// Start by initializing the driver

QEIHW qei(QEI_DIRINV_CMPL, QEI_SIGNALMODE_QUAD, QEI_CAPMODE_2X, QEI_INVINX_NONE );

// Then redefine the pin modes as you like.

#define MY_PIN_MODE_PUP 00 // Pull up

#define MY_PIN_MODE_RPT 01 // Repeater mode

#define MY_PIN_MODE_NOR 02 // Neither pull up nor pull down

#define MY_PIN_MODE_PDN 03 // Pull down

// Configure PhA for pull up

LPC_PINCON->PINMODE3 = (LPC_PINCON->PINMODE3 & ~((uint32_t)(3<<8)) | ((uint32_t)( MY_PIN_MODE_PUP <<8));

// Configure PhB for pull up

LPC_PINCON->PINMODE3 = (LPC_PINCON->PINMODE3 & ~((uint32_t)(3<<14)) | ((uint32_t)( MY_PIN_MODE_PUP <<14));

// Configure Index for pull up

LPC_PINCON->PINMODE3 = (LPC_PINCON->PINMODE3 & ~((uint32_t)(3<<16)) | ((uint32_t)( MY_PIN_MODE_PUP <<16));

// Rest of program follows

- - -

I haven’t compiled this, so you may need to tweak it a bit. But it should illustrate the concept.

Good luck.

04 Oct 2011 . Edited: 04 Oct 2011

 

Hello,

thanks for that great work, it saved me a lot of time.

I managed to hook up also the index pin to the mbed

GetIndex() is counting each time the index hit's.

Now I tried to add an ISR using AppendISR.

mbed jumps into the ISR but stalls there.

Is ther something to special care about or anything I'm missing?

here the code I use.

 

// Display changes in encoder position and direction
#include "mbed.h"
#include "qeihw.h"

DigitalOut led1(LED1);
DigitalOut led3(LED3);
QEIHW qei(QEI_DIRINV_NONE, QEI_SIGNALMODE_QUAD, QEI_CAPMODE_2X, QEI_INVINX_NONE );


void toggleIndexLed(void) {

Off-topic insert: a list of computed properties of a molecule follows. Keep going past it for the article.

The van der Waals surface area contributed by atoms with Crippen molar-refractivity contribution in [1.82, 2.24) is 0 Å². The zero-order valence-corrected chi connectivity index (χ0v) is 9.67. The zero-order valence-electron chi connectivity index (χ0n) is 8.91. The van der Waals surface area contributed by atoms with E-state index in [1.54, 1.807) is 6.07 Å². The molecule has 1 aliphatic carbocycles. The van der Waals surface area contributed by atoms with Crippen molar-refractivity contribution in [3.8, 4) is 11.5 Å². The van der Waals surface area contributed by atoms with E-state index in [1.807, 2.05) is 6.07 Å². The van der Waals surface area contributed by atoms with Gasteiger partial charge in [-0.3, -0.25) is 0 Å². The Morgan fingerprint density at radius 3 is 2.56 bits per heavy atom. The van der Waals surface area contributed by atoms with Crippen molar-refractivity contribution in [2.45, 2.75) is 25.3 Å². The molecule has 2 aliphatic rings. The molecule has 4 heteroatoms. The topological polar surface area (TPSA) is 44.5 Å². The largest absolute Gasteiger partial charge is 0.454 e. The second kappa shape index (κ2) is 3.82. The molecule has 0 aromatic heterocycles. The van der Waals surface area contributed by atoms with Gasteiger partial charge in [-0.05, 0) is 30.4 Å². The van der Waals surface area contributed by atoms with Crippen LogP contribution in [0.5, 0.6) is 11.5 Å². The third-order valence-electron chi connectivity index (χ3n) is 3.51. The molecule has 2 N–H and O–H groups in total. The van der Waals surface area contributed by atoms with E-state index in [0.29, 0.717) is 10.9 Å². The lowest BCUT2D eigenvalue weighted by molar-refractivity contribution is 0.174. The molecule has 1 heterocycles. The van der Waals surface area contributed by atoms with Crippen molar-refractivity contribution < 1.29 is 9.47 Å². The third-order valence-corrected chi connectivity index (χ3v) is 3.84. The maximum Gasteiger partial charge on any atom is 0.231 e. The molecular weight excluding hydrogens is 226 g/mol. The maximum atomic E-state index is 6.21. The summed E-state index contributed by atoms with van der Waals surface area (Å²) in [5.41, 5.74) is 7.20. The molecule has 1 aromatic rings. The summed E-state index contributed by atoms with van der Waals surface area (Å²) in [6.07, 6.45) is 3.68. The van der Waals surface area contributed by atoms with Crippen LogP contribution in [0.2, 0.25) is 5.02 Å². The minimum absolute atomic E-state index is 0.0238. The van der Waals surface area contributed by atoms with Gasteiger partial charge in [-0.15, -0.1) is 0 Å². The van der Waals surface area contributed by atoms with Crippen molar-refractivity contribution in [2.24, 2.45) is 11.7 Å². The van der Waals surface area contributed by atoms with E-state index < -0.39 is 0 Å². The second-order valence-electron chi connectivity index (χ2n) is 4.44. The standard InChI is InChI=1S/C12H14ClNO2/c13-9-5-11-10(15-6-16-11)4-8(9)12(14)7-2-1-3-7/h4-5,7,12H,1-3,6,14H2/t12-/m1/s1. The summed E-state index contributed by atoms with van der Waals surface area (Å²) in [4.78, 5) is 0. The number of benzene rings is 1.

led3 = !led3;
}

int main() {
int32_t temp, position = 0;
qei.SetDigiFilter(480UL);
qei.SetMaxPosition(1024);
qei.AppendISR(QEI_INTFLAG_INX_Int, &toggleIndexLed);

qei.IntCmd(QEI_INTFLAG_INX_Int, ENABLE);

while (1) {
while (position == (temp = qei.GetPosition()) );
position = temp;
printf("New position = %d. idx : %d\r\n", temp, qei.GetIndex());
led1 = qei.Direction() == SET ? 1 : 0;
//         led3 = !led1;
wait(0.1);
}
}

 

 

06 Oct 2011 . Edited: 06 Oct 2011

 

Now I figured out what happens.

qei.IntCmd(QEI_INTFLAG_INX_Int, ENABLE);

makes the system sensitive for the Index interrupt and jumps correctly in the ISR assigned by AppendISR().

but on occuring IRQ there are more bit's set in  LPC_QEI->QEIINTSTAT.

In my case the 3 PositionCompare Flags are set too, because compare register is 0.

So, the PositionCompare IRQ's has no ISR and bits are not cleared, => system stalls.

So, my workaround is to clear all that bits in LPC_QEI->QEIINTSTAT, and it works.

I do that in hexley's  QEIHW::Qeiisr(void)

by adding

IntClear( ((uint32_t)(1<<i)));

after calling the ISR.

I don't know if this is the right way, but it works for me.

Ju

 

 

 

 

 

 

 

thank you very much  for your post. It sloved lot of problems we faced and saved money.

We were planing to buy a QEI counter IC becaue QEI library didnt enough for our work.

we used 5000ppr incremental encoder with QEI and it was reliable only up to 60 rpm as mbed get 20000pps.

There are two encoders for two motors which are  running at same time

But using QEIHW we just check up to 700 rpm and it was more enough for the work.

Great Work !!!

04 Nov 2017
tested it works correctly thx
04 Nov 2017 . Edited: 05 Nov 2017
1000000 cycles witout loose pulses thx